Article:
March 12th, 2014
07:44 AM ET

Crowdsourcing Volunteers Comb Satellite Photos For Malaysia Airlines Jet

You - the person now reading this story - can help experts solve the mystery of what happened to Malaysia Airlines Flight 370, which disappeared over the open sea.

In fact, thousands of aspiring good Samaritans are volunteering their time to scour part of the plane's search zone using detailed satellite images posted online by DigitalGlobe, a Colorado firm that owns one of the world's most advanced commercial satellite networks.

So many volunteers have joined the effort that the firm's website - with its pinpoint pictures of everything floating in the ocean - has crashed.

It is a busy week for "crowdsourcing," the Internet phenomenon where information is gathered from John and Jane Q. Public - people like you - and from your social media postings.

"This is a real needle-in-the-haystack problem, except the haystack is in the middle of the ocean," Luke Barrington of DigitalGlobe told CNN affiliate KMGH. "I will ask you to mark anything that looks interesting, any signs of wreckage or life rafts."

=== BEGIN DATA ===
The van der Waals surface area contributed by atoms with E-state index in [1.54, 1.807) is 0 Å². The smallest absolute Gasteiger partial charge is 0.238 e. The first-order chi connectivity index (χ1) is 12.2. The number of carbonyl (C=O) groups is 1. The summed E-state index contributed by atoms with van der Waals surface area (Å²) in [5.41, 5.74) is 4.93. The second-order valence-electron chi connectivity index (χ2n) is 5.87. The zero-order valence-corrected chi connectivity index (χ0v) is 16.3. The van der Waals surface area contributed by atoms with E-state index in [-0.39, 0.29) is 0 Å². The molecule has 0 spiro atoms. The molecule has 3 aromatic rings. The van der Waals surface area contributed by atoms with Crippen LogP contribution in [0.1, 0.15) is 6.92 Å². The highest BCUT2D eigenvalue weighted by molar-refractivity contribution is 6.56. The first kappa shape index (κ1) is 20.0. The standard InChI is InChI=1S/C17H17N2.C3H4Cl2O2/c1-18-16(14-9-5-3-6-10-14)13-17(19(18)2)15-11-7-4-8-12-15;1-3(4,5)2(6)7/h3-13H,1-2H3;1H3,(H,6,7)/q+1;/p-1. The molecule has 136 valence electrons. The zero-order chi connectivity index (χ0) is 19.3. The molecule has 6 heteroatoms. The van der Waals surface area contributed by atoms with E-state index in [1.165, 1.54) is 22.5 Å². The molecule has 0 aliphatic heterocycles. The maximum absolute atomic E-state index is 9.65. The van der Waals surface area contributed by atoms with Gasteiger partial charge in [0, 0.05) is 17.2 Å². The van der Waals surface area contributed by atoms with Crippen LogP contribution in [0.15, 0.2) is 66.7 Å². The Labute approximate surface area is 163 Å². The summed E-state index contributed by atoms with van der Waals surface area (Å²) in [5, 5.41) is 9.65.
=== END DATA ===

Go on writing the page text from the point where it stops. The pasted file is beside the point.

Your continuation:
DigitalGlobe's satellite photos taken 400 miles above the Gulf of Thailand can capture a detail as small as a home plate. The challenge is finding the manpower to scour 1,235 square miles of such images on one of DigitalGlobe's websites, Tomnod.com - with more pictures to be posted this week from satellites above the Strait of Malacca, said Abby Van Uum, an Edelman publicist retained by DigitalGlobe.

That's where crowdsourcing comes in.

"In many cases, the areas covered are so large, or the things we're looking for are so hard to find, that without the help of hundreds of thousands of people online, we'd never be able to find them," Barrington said.

One volunteer, Mike Seberger, 43, found a fascinating image in a matter of minutes: the silhouette in the ocean has the scale of a Boeing 777-200, the same model of Malaysia Airlines Flight 370.

For more, visit CNN.com.

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soundoff (One Response)
  1. chris

    I believe it was heading toward kazakhstan. You have got to think of a motive. At present moment, it is reasonable to think about the connection with the Xinjiang issue and Muslim involvement. Therefore, heading toward Kazakhstan is very reasonable. A crash in the high mountains like the Himalaya is plausible. One can use the digitalglobe to search this route!!

    March 15, 2014 at 6:42 am | Reply

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